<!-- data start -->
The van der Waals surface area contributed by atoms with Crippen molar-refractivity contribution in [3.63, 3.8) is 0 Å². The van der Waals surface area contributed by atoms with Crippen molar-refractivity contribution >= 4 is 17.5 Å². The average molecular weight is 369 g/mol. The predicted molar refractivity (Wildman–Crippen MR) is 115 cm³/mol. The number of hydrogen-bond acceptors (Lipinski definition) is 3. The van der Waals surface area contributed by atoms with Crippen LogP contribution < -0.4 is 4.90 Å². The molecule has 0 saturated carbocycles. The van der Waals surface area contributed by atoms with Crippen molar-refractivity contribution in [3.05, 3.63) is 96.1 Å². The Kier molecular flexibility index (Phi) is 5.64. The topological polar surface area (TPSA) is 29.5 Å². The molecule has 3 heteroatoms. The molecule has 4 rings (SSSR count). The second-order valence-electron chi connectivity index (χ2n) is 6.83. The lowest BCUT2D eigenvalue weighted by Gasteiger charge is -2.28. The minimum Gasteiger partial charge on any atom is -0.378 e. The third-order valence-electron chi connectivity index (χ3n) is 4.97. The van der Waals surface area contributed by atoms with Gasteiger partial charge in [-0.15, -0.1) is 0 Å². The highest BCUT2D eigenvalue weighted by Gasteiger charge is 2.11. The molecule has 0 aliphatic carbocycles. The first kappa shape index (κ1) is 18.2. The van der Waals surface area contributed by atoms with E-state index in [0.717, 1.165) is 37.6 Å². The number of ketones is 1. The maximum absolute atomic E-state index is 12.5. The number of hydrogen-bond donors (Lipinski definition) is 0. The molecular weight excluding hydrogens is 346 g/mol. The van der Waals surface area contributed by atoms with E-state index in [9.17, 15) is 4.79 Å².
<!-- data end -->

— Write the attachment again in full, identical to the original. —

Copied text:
The van der Waals surface area contributed by atoms with Crippen molar-refractivity contribution in [3.63, 3.8) is 0 Å². The van der Waals surface area contributed by atoms with Crippen molar-refractivity contribution >= 4 is 17.5 Å². The average molecular weight is 369 g/mol. The predicted molar refractivity (Wildman–Crippen MR) is 115 cm³/mol. The number of hydrogen-bond acceptors (Lipinski definition) is 3. The van der Waals surface area contributed by atoms with Crippen LogP contribution < -0.4 is 4.90 Å². The molecule has 0 saturated carbocycles. The van der Waals surface area contributed by atoms with Crippen molar-refractivity contribution in [3.05, 3.63) is 96.1 Å². The Kier molecular flexibility index (Phi) is 5.64. The topological polar surface area (TPSA) is 29.5 Å². The molecule has 3 heteroatoms. The molecule has 4 rings (SSSR count). The second-order valence-electron chi connectivity index (χ2n) is 6.83. The lowest BCUT2D eigenvalue weighted by Gasteiger charge is -2.28. The minimum Gasteiger partial charge on any atom is -0.378 e. The third-order valence-electron chi connectivity index (χ3n) is 4.97. The van der Waals surface area contributed by atoms with Gasteiger partial charge in [-0.15, -0.1) is 0 Å². The highest BCUT2D eigenvalue weighted by Gasteiger charge is 2.11. The molecule has 0 aliphatic carbocycles. The first kappa shape index (κ1) is 18.2. The van der Waals surface area contributed by atoms with E-state index in [0.717, 1.165) is 37.6 Å². The number of ketones is 1. The maximum absolute atomic E-state index is 12.5. The number of hydrogen-bond donors (Lipinski definition) is 0. The molecular weight excluding hydrogens is 346 g/mol. The van der Waals surface area contributed by atoms with E-state index in [9.17, 15) is 4.79 Å².